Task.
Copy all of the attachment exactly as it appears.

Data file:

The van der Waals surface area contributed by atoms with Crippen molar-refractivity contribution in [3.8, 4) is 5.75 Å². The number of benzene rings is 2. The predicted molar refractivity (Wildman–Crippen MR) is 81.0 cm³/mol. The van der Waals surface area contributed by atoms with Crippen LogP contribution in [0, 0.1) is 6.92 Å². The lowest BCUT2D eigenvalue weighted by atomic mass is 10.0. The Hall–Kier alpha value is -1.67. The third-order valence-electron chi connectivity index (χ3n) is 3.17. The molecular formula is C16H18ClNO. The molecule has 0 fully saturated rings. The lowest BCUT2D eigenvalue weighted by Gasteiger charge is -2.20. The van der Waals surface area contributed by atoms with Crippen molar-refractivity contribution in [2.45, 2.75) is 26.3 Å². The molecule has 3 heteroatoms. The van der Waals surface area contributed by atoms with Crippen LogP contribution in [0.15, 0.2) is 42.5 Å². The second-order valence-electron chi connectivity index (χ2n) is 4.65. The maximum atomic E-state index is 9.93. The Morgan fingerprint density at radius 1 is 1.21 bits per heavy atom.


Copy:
The van der Waals surface area contributed by atoms with Crippen molar-refractivity contribution in [3.8, 4) is 5.75 Å². The number of benzene rings is 2. The predicted molar refractivity (Wildman–Crippen MR) is 81.0 cm³/mol. The van der Waals surface area contributed by atoms with Crippen LogP contribution in [0, 0.1) is 6.92 Å². The lowest BCUT2D eigenvalue weighted by atomic mass is 10.0. The Hall–Kier alpha value is -1.67. The third-order valence-electron chi connectivity index (χ3n) is 3.17. The molecular formula is C16H18ClNO. The molecule has 0 fully saturated rings. The lowest BCUT2D eigenvalue weighted by Gasteiger charge is -2.20. The van der Waals surface area contributed by atoms with Crippen molar-refractivity contribution in [2.45, 2.75) is 26.3 Å². The molecule has 3 heteroatoms. The van der Waals surface area contributed by atoms with Crippen LogP contribution in [0.15, 0.2) is 42.5 Å². The second-order valence-electron chi connectivity index (χ2n) is 4.65. The maximum atomic E-state index is 9.93. The Morgan fingerprint density at radius 1 is 1.21 bits per heavy atom.